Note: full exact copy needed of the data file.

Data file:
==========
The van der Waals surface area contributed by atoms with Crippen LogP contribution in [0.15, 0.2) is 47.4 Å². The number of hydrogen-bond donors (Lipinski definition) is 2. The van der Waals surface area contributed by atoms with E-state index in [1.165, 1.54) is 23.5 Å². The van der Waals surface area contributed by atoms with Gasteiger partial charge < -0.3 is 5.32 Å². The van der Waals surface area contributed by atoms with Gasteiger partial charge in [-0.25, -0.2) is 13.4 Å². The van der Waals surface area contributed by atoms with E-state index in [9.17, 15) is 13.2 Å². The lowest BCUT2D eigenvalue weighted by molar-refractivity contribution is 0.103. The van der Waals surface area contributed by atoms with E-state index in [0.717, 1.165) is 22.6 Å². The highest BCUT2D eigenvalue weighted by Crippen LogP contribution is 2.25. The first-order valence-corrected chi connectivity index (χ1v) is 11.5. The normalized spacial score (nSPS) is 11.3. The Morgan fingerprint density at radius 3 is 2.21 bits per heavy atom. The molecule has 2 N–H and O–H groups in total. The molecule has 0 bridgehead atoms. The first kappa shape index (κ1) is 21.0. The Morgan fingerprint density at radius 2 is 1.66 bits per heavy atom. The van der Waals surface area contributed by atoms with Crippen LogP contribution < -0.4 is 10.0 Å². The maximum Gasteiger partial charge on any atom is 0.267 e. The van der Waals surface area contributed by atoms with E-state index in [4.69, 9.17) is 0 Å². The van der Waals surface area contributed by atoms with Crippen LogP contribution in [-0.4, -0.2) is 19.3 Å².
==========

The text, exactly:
The van der Waals surface area contributed by atoms with Crippen LogP contribution in [0.15, 0.2) is 47.4 Å². The number of hydrogen-bond donors (Lipinski definition) is 2. The van der Waals surface area contributed by atoms with E-state index in [1.165, 1.54) is 23.5 Å². The van der Waals surface area contributed by atoms with Gasteiger partial charge < -0.3 is 5.32 Å². The van der Waals surface area contributed by atoms with Gasteiger partial charge in [-0.25, -0.2) is 13.4 Å². The van der Waals surface area contributed by atoms with E-state index in [9.17, 15) is 13.2 Å². The lowest BCUT2D eigenvalue weighted by molar-refractivity contribution is 0.103. The van der Waals surface area contributed by atoms with E-state index in [0.717, 1.165) is 22.6 Å². The highest BCUT2D eigenvalue weighted by Crippen LogP contribution is 2.25. The first-order valence-corrected chi connectivity index (χ1v) is 11.5. The normalized spacial score (nSPS) is 11.3. The Morgan fingerprint density at radius 3 is 2.21 bits per heavy atom. The molecule has 2 N–H and O–H groups in total. The molecule has 0 bridgehead atoms. The first kappa shape index (κ1) is 21.0. The Morgan fingerprint density at radius 2 is 1.66 bits per heavy atom. The van der Waals surface area contributed by atoms with Crippen LogP contribution < -0.4 is 10.0 Å². The maximum Gasteiger partial charge on any atom is 0.267 e. The van der Waals surface area contributed by atoms with E-state index in [4.69, 9.17) is 0 Å². The van der Waals surface area contributed by atoms with Crippen LogP contribution in [-0.4, -0.2) is 19.3 Å².